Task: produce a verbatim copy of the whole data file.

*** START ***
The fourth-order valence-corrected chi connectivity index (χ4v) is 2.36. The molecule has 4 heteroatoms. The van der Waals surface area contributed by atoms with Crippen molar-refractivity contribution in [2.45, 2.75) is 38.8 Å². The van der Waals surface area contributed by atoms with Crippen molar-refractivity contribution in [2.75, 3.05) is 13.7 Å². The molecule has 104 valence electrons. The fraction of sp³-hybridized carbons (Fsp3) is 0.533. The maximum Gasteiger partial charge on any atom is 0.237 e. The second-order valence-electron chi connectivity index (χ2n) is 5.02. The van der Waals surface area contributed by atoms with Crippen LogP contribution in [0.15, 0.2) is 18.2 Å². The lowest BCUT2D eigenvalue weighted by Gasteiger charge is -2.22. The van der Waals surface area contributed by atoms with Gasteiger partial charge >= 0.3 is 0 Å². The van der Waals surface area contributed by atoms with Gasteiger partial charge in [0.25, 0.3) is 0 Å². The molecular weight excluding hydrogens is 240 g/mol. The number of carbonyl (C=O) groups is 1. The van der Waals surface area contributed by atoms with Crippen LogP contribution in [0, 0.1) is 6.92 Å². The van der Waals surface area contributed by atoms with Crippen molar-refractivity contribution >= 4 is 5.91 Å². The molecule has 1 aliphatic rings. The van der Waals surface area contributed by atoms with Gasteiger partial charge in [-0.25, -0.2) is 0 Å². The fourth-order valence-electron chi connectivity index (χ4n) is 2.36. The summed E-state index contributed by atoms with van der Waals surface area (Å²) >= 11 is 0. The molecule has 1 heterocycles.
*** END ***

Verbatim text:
The fourth-order valence-corrected chi connectivity index (χ4v) is 2.36. The molecule has 4 heteroatoms. The van der Waals surface area contributed by atoms with Crippen molar-refractivity contribution in [2.45, 2.75) is 38.8 Å². The van der Waals surface area contributed by atoms with Crippen molar-refractivity contribution in [2.75, 3.05) is 13.7 Å². The molecule has 104 valence electrons. The fraction of sp³-hybridized carbons (Fsp3) is 0.533. The maximum Gasteiger partial charge on any atom is 0.237 e. The second-order valence-electron chi connectivity index (χ2n) is 5.02. The van der Waals surface area contributed by atoms with Crippen LogP contribution in [0.15, 0.2) is 18.2 Å². The lowest BCUT2D eigenvalue weighted by Gasteiger charge is -2.22. The van der Waals surface area contributed by atoms with Gasteiger partial charge >= 0.3 is 0 Å². The van der Waals surface area contributed by atoms with Gasteiger partial charge in [0.25, 0.3) is 0 Å². The molecular weight excluding hydrogens is 240 g/mol. The number of carbonyl (C=O) groups is 1. The van der Waals surface area contributed by atoms with Crippen LogP contribution in [0, 0.1) is 6.92 Å². The van der Waals surface area contributed by atoms with Crippen molar-refractivity contribution >= 4 is 5.91 Å². The molecule has 1 aliphatic rings. The van der Waals surface area contributed by atoms with Gasteiger partial charge in [-0.25, -0.2) is 0 Å². The fourth-order valence-electron chi connectivity index (χ4n) is 2.36. The summed E-state index contributed by atoms with van der Waals surface area (Å²) >= 11 is 0. The molecule has 1 heterocycles.